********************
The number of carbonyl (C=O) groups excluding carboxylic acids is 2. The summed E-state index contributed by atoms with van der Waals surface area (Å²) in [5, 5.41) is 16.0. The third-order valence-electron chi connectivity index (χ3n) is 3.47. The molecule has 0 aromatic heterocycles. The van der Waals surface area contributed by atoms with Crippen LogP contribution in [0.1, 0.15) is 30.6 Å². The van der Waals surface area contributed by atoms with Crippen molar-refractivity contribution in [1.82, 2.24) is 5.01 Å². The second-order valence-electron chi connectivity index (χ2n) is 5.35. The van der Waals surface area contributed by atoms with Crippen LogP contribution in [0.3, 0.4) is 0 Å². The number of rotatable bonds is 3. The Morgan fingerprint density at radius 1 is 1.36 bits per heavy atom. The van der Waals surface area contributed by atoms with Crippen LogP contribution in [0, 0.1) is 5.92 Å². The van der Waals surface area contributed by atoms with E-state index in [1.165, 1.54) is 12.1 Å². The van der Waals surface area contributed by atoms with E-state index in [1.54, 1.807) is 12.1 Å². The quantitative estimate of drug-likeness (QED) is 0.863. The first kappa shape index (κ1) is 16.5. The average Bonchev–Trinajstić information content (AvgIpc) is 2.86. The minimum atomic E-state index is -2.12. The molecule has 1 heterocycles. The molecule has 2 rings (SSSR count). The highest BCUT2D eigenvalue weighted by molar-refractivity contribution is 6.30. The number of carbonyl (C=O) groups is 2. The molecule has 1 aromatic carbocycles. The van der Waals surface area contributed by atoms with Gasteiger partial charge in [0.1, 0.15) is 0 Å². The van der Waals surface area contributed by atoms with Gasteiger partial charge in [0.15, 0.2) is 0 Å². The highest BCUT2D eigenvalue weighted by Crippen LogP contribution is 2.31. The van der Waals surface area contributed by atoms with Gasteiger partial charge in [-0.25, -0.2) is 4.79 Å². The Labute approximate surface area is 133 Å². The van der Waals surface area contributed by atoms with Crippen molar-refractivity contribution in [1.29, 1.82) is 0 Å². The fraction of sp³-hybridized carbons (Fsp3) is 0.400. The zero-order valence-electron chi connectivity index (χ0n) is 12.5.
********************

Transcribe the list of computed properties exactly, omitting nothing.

The number of carbonyl (C=O) groups excluding carboxylic acids is 2. The summed E-state index contributed by atoms with van der Waals surface area (Å²) in [5, 5.41) is 16.0. The third-order valence-electron chi connectivity index (χ3n) is 3.47. The molecule has 0 aromatic heterocycles. The van der Waals surface area contributed by atoms with Crippen LogP contribution in [0.1, 0.15) is 30.6 Å². The van der Waals surface area contributed by atoms with Crippen molar-refractivity contribution in [1.82, 2.24) is 5.01 Å². The second-order valence-electron chi connectivity index (χ2n) is 5.35. The van der Waals surface area contributed by atoms with Crippen LogP contribution in [0.3, 0.4) is 0 Å². The number of rotatable bonds is 3. The Morgan fingerprint density at radius 1 is 1.36 bits per heavy atom. The van der Waals surface area contributed by atoms with Crippen LogP contribution in [0, 0.1) is 5.92 Å². The van der Waals surface area contributed by atoms with E-state index in [1.165, 1.54) is 12.1 Å². The van der Waals surface area contributed by atoms with E-state index in [1.54, 1.807) is 12.1 Å². The quantitative estimate of drug-likeness (QED) is 0.863. The first kappa shape index (κ1) is 16.5. The average Bonchev–Trinajstić information content (AvgIpc) is 2.86. The minimum atomic E-state index is -2.12. The molecule has 1 heterocycles. The molecule has 2 rings (SSSR count). The highest BCUT2D eigenvalue weighted by molar-refractivity contribution is 6.30. The number of carbonyl (C=O) groups is 2. The molecule has 1 aromatic carbocycles. The van der Waals surface area contributed by atoms with Gasteiger partial charge in [0.1, 0.15) is 0 Å². The van der Waals surface area contributed by atoms with Gasteiger partial charge in [0.15, 0.2) is 0 Å². The highest BCUT2D eigenvalue weighted by Crippen LogP contribution is 2.31. The van der Waals surface area contributed by atoms with Gasteiger partial charge in [-0.25, -0.2) is 4.79 Å². The Labute approximate surface area is 133 Å². The van der Waals surface area contributed by atoms with Crippen molar-refractivity contribution in [1.29, 1.82) is 0 Å². The fraction of sp³-hybridized carbons (Fsp3) is 0.400. The zero-order valence-electron chi connectivity index (χ0n) is 12.5.